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Ad Revenue Bubble

Madison Avenue used to mean something. Advertising once had a kind of exclusivity. A cold-blooded adaptation of Freudian psychology by Bernays and other demagogues for the purpose of controlling the uncontrollable. It had unique social, economic, and political value. The machines of advertising, along with its henchmen, marketing, PR, and consumerism, were long alone in their secular ability to reach, distract, and pacify the masses. And advertising’s effectiveness has continued to grow commensurate with the rate of populations and our modern banking system’s iniquitous conjuring of money through credit.

Just when the age of consumerism thought it had been beaten by the emergence of the me-generation and the self-actualizing, SRI adapted Bernay’s Engineering of Consent principles to the individual’s need for self-expression with their VALS system. Almost simultaneously, advances in automation, and the tragic smothering of reason and responsible sustainability by personal and corporate greed introduced abundantly willing and affordable off-shore labor, generating a glut of personalized products. And because it was all being driven by insatiable desires rather than practical needs, it ensured that supply could never catch up to demand.

So what’s the only thing that could top the perfectly orchestrated storm of predatory lending practices, the cheap manufacture of an endless stream of unessential artifacts, ever-escalating and news-worthily communicated global tensions and crises, and a geometrically growing population whose increasing unease could only be pacified and controlled through obedient gathering and consumption? Google.

Another product of Stanford, Google was an efficient collection of algorithms that found its calling in advertising. Prior to that, the search business, for all its practicality, was barely able to sustain itself, and saw its share of casualties and consolidation (Altavista, HotBot, Infoseek, Inktomi, DogPile, etc.). Now Adwords/Adsense, Yahoo’s Panama, Microsoft’s AdCenter, Amazon’s Content Links, Kontera, IntelliTXT, GoClick, LookSmart, Miva, Kanoodle, and an army of sub-syndicators, affiliates, and bottom-feeding get-rich-quick opportunists are amassing quite a bit of wealth. Google rose to dominance with their string of advertising-related acquisitions (Applied Semantics, dMarc, Adscape, Doubleclick), but even their other acquisitions (YouTube, Grandcentral, and Dodgeball, in particular) have become or likely will become yet-another platform for delivering targeted advertising. And it’s only a matter of time before their mapping technology + GPS gives us Google location-based advertising. They just can’t stop. And you really know you’ve made it when your ecosystem evolves its own criminal element, clickfraud, estimated to be worth somewhere between $1.37 and a few billion dollars, depending on who you ask. True, online advertising pre-dated Google, and Google has a lot of aspiring company today from other media, games, services, and mobile offerings (News Corp, Microsoft’s Massive, Second Life, There.com, Apptera, EnPocket, AdMob, mFoundry, Jingle’s free411, and countless others irresistibly, if not occasionally reluctantly but necessarily, drawn the current web-advertising model), but Google is its undeniable archetype.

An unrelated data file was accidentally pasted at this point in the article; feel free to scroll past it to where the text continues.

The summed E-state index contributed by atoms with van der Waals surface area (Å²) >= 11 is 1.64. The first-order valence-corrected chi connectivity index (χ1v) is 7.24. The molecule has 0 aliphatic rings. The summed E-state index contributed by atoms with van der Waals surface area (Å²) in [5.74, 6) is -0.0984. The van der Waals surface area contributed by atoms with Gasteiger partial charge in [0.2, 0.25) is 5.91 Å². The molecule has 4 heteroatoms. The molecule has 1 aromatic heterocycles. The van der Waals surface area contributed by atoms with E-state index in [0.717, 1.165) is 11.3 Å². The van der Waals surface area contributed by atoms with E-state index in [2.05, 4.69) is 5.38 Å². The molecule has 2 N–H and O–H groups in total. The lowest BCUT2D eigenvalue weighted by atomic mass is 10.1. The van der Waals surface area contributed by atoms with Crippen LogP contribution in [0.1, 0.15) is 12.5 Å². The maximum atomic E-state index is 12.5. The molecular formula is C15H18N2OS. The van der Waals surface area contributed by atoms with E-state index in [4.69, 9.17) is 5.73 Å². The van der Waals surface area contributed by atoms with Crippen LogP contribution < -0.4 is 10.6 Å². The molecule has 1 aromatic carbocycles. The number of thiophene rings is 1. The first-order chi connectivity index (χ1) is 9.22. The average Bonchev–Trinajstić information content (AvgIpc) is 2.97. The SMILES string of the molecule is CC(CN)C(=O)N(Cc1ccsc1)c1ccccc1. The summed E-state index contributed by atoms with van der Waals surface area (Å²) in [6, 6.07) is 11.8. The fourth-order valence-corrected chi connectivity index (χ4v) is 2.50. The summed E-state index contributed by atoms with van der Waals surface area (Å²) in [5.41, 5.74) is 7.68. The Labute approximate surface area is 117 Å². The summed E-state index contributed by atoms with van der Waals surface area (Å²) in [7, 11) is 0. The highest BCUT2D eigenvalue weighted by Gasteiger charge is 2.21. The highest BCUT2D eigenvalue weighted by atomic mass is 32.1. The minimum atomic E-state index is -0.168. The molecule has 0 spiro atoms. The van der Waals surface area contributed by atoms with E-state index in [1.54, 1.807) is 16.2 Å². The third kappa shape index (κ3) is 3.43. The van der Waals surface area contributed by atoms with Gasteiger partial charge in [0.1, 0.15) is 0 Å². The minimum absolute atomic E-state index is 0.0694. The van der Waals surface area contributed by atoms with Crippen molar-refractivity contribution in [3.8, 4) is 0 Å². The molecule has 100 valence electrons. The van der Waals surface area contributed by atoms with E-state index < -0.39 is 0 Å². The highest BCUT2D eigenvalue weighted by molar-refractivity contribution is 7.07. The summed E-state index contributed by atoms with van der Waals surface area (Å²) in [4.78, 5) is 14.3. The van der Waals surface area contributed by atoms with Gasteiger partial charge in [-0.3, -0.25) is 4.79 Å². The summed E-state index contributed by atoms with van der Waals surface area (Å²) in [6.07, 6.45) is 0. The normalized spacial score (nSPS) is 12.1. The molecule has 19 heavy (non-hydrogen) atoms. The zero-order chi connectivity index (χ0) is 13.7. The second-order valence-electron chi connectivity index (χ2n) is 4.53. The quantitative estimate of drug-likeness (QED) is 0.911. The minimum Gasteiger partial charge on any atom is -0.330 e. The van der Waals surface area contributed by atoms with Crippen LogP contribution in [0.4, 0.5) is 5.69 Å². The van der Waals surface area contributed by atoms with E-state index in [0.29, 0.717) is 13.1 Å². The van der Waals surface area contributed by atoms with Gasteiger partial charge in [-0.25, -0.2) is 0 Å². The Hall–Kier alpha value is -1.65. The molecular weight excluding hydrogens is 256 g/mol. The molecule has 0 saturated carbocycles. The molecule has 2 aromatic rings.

So how might this Third Age of Advertising play out? Madison Avenue used to mean something, but it doesn’t anymore, not because they’ve lost their knack for getting people to buy tokens of meaning and self-worth, but because they’ve become a voice lost in the din of a crowd – a victim of a denial of service attack launched against their audience by the online model. Ad creation and placement used to be pricey, there was a barrier to entry, and relative scarcity. That is no longer the case. While it might be impossible for supply to outstrip desire-driven demand for goods, the same is not true for the infinite stream of online advertisements for those goods.

Online advertising is socially acceptable spam that also happens to be a magnet for get-rich-quick schemers and criminals reminiscent of the sub-prime mortgage industry. 99% of it is filtered out automatically by the lateral intraparietal area of the brain and the second-pass filter of conscious discretion, so to make the remaining 1% effective it must increasingly litter the landscape of the Internet, and consumes vast amounts of its most precious resource, bandwidth. It is the environmental villain of the Internet whose profligate consumption is rivaled only by illicit email spammers and P2P sharers. And how have we responded to the latter? With a multi-billion dollar anti-spam and traffic-control industry. Although we today tolerate online advertising, it is by some measures only marginally less pernicious than these other offenders. At it’s rate of growth, it’s only a matter of time before it catches up to email spam on the annoying-scale, and we start seeing the emergence of anti-ad appliances. The whole model seems outrageously inflated, and is bound to burst, or at least go through a heavy correction.

Many argue that online advertising is what allows many free web-sites to stay free, but perhaps we could use a bit less “free” content and some more meaningful content. Despite its having been smothered to death by the ad revenue model, the subscription model is respectable. Things are often worth what they cost.

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